As is the case with buying pretty much any used electronics or components, it’s important that you know exactly what the device in question has been through before it comes into your possession. If someone offered to sell you a car, for instance, only for it to show up with four flat tires and a hole in the roof, you probably wouldn’t want it. It’s the same thing with graphics cards.
Graphics cards, like any PC component, gradually wear out over time. If someone was pushing a graphics card to its absolute maximum 24/7, especially for something like crypto mining, it’s not going to have much life in it by the time it makes it into your hands. To ensure this problem doesn’t happen to you, you should only purchase used graphics cards from trustworthy sources. If you’re buying directly from a person, make sure it’s someone you know and trust. If you’re buying from a storefront, online or physical, check reviews and source opinions. The extra legwork will spare you the tragedy of finding your new graphics card on its proverbial deathbed.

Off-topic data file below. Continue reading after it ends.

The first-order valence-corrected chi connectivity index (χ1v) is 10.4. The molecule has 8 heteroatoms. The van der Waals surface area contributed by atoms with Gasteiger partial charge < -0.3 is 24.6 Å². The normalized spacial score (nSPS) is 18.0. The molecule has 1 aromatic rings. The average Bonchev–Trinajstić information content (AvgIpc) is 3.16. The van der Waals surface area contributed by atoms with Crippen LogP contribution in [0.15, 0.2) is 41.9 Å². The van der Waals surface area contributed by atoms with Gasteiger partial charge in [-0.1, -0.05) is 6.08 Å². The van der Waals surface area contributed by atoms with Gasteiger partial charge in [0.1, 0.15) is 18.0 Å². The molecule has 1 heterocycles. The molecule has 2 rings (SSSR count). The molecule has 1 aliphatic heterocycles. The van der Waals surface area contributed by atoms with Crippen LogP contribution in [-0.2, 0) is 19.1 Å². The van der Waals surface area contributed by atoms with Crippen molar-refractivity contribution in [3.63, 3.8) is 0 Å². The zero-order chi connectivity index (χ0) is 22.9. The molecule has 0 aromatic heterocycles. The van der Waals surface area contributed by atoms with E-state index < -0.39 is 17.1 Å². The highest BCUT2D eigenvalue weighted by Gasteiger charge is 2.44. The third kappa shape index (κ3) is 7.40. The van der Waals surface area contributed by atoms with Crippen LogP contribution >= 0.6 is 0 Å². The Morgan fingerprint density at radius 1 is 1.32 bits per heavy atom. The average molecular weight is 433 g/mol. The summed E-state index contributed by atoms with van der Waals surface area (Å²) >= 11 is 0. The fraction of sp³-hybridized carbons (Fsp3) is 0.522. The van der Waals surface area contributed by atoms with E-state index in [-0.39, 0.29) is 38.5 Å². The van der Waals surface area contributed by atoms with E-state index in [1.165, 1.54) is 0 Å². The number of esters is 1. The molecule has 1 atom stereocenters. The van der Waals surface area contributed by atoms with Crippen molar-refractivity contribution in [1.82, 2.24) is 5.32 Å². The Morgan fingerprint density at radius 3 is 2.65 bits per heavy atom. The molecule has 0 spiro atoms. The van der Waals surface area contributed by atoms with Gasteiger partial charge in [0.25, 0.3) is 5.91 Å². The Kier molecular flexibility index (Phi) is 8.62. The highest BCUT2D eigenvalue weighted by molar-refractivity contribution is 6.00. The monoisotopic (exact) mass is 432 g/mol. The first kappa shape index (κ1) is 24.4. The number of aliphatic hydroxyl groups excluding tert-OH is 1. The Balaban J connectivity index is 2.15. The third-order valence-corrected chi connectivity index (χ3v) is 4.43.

Apple Vision Pro Headset Is Real, And It Expertly Blends AR With VR
Apple seems to have joined Meta in going down the productivity path, instead of catering specifically to the gaming market. The headset is controlled with a user’s “eyes, hands, and voice” instead of controllers. Expect advanced hand and eye tracking as standard. Gestures themselves are designed to be “subtle and natural,” and Siri also plays a part.
Users can utilize a variety of apps, and scale them to their needs. If you hate looking at your living room, “environments” can also be added to change your backdrop, and their transparency can be altered via a wheel on the headset. It also syncs with iCloud, and interacts seamlessly with the rest of Apple’s ecosystem. If you must have some form of input, Vision Pro will automatically connect with a Mac or iPhone, and can connect to things like keyboards via Bluetooth.
Apple has suggested it could particularly benefit remote workers, and people who regularly attend virtual meetings. The device also has a slim profile, which could mean it is comfortable to wear for extended periods. As current VR-users may know, this is vital when working in a headset for an extended period, or if you’re using one as a home entertainment system.
As far as gaming is concerned, Apple did give a glimpse of some capability — however, there is nothing to suggest you’ll get a similar experience to the one currently offered by devices like the Quest 2 headset.